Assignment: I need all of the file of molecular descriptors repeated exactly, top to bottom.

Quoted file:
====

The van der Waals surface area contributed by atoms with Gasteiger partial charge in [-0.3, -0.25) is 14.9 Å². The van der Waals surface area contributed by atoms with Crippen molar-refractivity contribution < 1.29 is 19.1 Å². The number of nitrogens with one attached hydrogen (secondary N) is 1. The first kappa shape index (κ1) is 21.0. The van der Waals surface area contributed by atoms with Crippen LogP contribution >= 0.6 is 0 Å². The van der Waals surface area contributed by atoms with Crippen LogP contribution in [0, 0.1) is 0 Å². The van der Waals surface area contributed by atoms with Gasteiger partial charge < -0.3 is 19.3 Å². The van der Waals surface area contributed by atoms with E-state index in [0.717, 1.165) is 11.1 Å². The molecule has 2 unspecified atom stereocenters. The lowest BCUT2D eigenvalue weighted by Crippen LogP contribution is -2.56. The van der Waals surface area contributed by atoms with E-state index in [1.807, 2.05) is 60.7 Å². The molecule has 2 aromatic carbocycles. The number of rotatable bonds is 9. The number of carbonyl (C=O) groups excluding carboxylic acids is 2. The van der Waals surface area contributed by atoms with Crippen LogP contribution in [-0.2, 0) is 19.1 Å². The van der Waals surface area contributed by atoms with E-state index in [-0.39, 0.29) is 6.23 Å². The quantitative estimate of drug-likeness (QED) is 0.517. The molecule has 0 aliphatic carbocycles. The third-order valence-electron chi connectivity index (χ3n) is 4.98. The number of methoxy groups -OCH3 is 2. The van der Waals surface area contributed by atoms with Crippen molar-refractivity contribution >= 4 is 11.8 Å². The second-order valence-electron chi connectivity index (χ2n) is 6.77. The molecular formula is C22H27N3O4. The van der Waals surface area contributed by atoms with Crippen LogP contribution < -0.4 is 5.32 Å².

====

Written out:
The van der Waals surface area contributed by atoms with Gasteiger partial charge in [-0.3, -0.25) is 14.9 Å². The van der Waals surface area contributed by atoms with Crippen molar-refractivity contribution < 1.29 is 19.1 Å². The number of nitrogens with one attached hydrogen (secondary N) is 1. The first kappa shape index (κ1) is 21.0. The van der Waals surface area contributed by atoms with Crippen LogP contribution >= 0.6 is 0 Å². The van der Waals surface area contributed by atoms with Crippen LogP contribution in [0, 0.1) is 0 Å². The van der Waals surface area contributed by atoms with Gasteiger partial charge < -0.3 is 19.3 Å². The van der Waals surface area contributed by atoms with E-state index in [0.717, 1.165) is 11.1 Å². The molecule has 2 unspecified atom stereocenters. The lowest BCUT2D eigenvalue weighted by Crippen LogP contribution is -2.56. The van der Waals surface area contributed by atoms with E-state index in [1.807, 2.05) is 60.7 Å². The molecule has 2 aromatic carbocycles. The number of rotatable bonds is 9. The number of carbonyl (C=O) groups excluding carboxylic acids is 2. The van der Waals surface area contributed by atoms with Crippen LogP contribution in [-0.2, 0) is 19.1 Å². The van der Waals surface area contributed by atoms with E-state index in [-0.39, 0.29) is 6.23 Å². The quantitative estimate of drug-likeness (QED) is 0.517. The molecule has 0 aliphatic carbocycles. The third-order valence-electron chi connectivity index (χ3n) is 4.98. The number of methoxy groups -OCH3 is 2. The van der Waals surface area contributed by atoms with Crippen molar-refractivity contribution >= 4 is 11.8 Å². The second-order valence-electron chi connectivity index (χ2n) is 6.77. The molecular formula is C22H27N3O4. The van der Waals surface area contributed by atoms with Crippen LogP contribution < -0.4 is 5.32 Å².